The need for vitamins and minerals differs between the sexes, and still depends on lifestyle and physical activity. However, it happens that even a varied and balanced diet does not provide one hundred percent of the daily intake of these components. Check which ones exactly! Everything is listed below!
No one needs to be reminded about vitamin D3 supplementation by children, as doctors talk a lot about it. However, it turns out that we should also do the same. It is recommended to take vitamin D3 from September to April, when the sun is often hidden deep behind clouds. A deficiency, meanwhile, can increase the risk of weaker bones, bone pain, muscle weakness, fatigue, obesity and type 2 diabetes, and depression in women with polycystic ovary syndrome.
Before starting treatment, it’s a good idea to test the levels of this vitamin first and choose the right dose based on the results. It is recommended to spend at least a quarter of an hour a day in the sun, and when it comes to foods with vitamin D3, manufacturers fortify orange juice, milk, breakfast cereals and baked goods, among others, with it.
Next on the list is iodine. When we have too little of it in the body, then we are unable to produce enough thyroid hormones. This translates, for example, into problems with metabolism or controlling body temperature, fatigue and thinning hair. Importantly, iodine deficiency during pregnancy can cause intellectual disabilities in the toddler.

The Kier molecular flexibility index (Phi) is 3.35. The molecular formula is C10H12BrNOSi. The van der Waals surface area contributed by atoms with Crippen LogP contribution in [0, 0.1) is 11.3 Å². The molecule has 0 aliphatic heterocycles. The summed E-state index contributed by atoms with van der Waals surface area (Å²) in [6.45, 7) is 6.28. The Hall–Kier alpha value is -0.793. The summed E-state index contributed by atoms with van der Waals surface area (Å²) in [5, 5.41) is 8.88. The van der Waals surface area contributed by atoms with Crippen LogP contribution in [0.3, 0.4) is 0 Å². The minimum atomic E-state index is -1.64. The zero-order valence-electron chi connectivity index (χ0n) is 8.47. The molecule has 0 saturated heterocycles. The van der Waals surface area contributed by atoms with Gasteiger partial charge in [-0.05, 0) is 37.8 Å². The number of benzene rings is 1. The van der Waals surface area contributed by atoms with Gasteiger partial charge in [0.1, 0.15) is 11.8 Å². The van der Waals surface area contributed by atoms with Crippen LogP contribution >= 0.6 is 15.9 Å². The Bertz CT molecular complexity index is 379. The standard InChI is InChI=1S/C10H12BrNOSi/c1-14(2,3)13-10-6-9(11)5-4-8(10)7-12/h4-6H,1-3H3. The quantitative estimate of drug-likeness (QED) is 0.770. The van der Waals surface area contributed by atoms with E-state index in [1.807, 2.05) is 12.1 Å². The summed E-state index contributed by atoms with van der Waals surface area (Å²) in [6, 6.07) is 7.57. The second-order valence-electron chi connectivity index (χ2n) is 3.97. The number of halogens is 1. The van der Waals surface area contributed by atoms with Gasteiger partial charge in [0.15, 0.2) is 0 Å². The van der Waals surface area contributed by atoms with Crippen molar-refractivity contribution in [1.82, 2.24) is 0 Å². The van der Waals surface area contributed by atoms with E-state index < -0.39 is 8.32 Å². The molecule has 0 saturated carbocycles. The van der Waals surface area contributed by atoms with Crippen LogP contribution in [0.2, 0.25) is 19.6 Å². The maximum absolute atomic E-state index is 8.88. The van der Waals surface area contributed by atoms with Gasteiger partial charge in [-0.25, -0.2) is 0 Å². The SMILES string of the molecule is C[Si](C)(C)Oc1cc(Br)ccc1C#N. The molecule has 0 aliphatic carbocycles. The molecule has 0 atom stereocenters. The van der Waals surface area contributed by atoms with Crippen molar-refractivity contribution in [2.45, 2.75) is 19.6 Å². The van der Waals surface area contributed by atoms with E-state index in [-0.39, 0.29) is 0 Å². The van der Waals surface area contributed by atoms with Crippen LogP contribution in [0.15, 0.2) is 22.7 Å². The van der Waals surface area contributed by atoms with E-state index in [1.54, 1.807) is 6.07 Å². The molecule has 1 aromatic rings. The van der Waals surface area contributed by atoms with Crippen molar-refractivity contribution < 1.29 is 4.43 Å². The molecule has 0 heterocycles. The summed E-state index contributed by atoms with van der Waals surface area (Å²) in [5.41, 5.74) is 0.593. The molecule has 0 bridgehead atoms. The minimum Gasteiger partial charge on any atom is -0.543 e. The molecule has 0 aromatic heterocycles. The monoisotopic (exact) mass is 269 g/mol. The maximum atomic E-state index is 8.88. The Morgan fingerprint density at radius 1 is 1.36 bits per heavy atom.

Sources of this ingredient include, for example, low-fat yogurt, milk, eggs, white bread, seafood and products containing cereals.
Folic acid, a B vitamin, is needed not only when trying to have a baby and during pregnancy, but throughout life. It influences normal cell division, liver function, the digestive process or coping with stress. The body is not able to produce folic acid on its own, so broccoli, spinach, lentils, soybeans, asparagus, citrus and wheat germ should be on the daily menu. Here an important note: eat vegetables raw or al dente, as high temperature destroys this vitamin.
This element is quite underestimated, and very often its levels are too low, especially in teenagers and women over 50. This ends in loss of bone density and bone fracture. Once we have our calcium levels tested, we will know what the recommended dose of calcium is. It’s also a good idea to eat good quality dairy products, fish and dark green vegetables like spinach, broccoli and kale.
Finally, still on the list is iron. We are vulnerable to its deficiency especially through menstruation and during pregnancy. Too little iron in the body results in anemia, which leads to shortness of breath, dizziness, high fatigue or brittle and fragile nails, among other things.
Iron can be found in red meat, offal, white beans, spinach, peas, broad beans, beets or breakfast cereals, among others. It is recommended to eat them with products rich in vitamin C, as this way the iron is better absorbed.
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